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This article is the second in a two-part series covering Halley Kartchner’s Provo Way award, what a class with Kartchner looks like, and a quick breakdown of a lab assignment to highlight how she creates stellar lessons. Read the first article here.
Yesterday we celebrated Timpview’s Biology Teacher, Halley Kartchner, for receiving the Provo Way award. Today, we’re getting into the weeds to see how Kartchner prunes out and shapes up award-worthy lessons.
After the Provo Way Award, Kartchner held a Roach Choice Chamber Experiment. She tasked students with conducting behavioral experiments on juvenile roaches and determining what environmental conditions the cockroaches might prefer. Students identified qualitative and quantitative observations, developed testable questions, transformed their questions into hypotheses, and designed experiments using variables and groups. More importantly, however, the investigation supported student learning through the lens of inquiry-based learning. For those unfamiliar with the learning process, it is a methodology that engages students to create real-world relations through exploration. The lesson aided students in learning how to learn, putting the onus on learning through investigation and experimentation.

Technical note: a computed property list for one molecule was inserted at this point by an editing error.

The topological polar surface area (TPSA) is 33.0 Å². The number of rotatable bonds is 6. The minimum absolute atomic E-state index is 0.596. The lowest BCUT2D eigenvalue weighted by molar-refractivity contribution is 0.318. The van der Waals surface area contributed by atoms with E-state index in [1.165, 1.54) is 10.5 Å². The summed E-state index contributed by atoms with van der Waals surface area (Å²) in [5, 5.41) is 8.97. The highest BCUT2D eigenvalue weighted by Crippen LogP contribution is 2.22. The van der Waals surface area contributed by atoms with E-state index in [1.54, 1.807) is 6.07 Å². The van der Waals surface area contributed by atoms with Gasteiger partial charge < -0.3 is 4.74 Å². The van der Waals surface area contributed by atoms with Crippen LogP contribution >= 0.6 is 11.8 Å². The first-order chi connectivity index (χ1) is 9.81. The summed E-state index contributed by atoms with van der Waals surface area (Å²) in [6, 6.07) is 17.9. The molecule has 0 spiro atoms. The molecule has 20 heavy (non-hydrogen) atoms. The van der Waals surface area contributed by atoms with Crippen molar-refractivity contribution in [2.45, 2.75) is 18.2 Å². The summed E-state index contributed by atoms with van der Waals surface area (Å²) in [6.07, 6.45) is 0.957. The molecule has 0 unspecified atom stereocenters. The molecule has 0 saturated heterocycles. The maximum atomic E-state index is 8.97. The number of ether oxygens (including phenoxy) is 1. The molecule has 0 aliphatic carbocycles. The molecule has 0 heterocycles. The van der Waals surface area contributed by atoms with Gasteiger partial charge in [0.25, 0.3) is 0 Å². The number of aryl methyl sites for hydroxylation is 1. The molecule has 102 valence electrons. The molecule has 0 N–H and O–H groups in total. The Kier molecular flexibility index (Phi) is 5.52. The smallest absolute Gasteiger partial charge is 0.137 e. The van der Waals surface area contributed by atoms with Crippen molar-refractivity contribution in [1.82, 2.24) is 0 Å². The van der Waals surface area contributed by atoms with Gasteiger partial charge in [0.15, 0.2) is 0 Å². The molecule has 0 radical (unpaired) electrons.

Every aspect of the lab ticked off the pedagogical best practices.
Halley Kartchner’s lesson emphasized using academic language on her lesson slides and graphic organizers; students intuitively learned scientific language throughout the lesson.
Her students were active participants in learning, completing high-level verbs on Bloom’s Taxonomy. Again, if you’re unfamiliar, Bloom’s Taxonomy is a framework forwarded by the American Education Psychologist Benjamin Bloom and fellow collaborators Max Englehart, Edward Furst, Walter Hill, and David Krathwohl. The taxonomy is a continuum of learning applicable in devising learning targets and goals for your class. Lower verbs start with recollection, identification, and recognition, and high verbs conclude with creation, like generate, plan, or produce. Kartchner’s lesson plan, for example, works well to introduce more difficult verbs on the continuum as students get further into the lesson: first, they observe and identify roach features. Then, they analyze observations to hypothesize. From their hypothesis, they design an experiment, collect and graph data, and again analyze their findings to create a conclusion that relates to science, society, and oneself.
At each point, Kartchner scaffolded learning with graphic organizers and instructional methods tailored to each lesson section. Students worked as a class, in small groups, and individually to complete portions of the assignment, using their peers as mentors until they could eventually complete lesson tasks independently.
Her lesson is a masterclass in creating a lesson plan that builds student knowledge through various skills, supporting students to learn at a high level according to their inquiries. What’s more astounding is that she likely does this every day– she is so proficient at her work that she makes it look easy.
No one is more deserving of the first Provo Way Award this year, and the staff and students surrounding her at Timpview High School are beyond lucky.
Congratulations, Halley Kartchner, and thank you for your dedication and service to your school.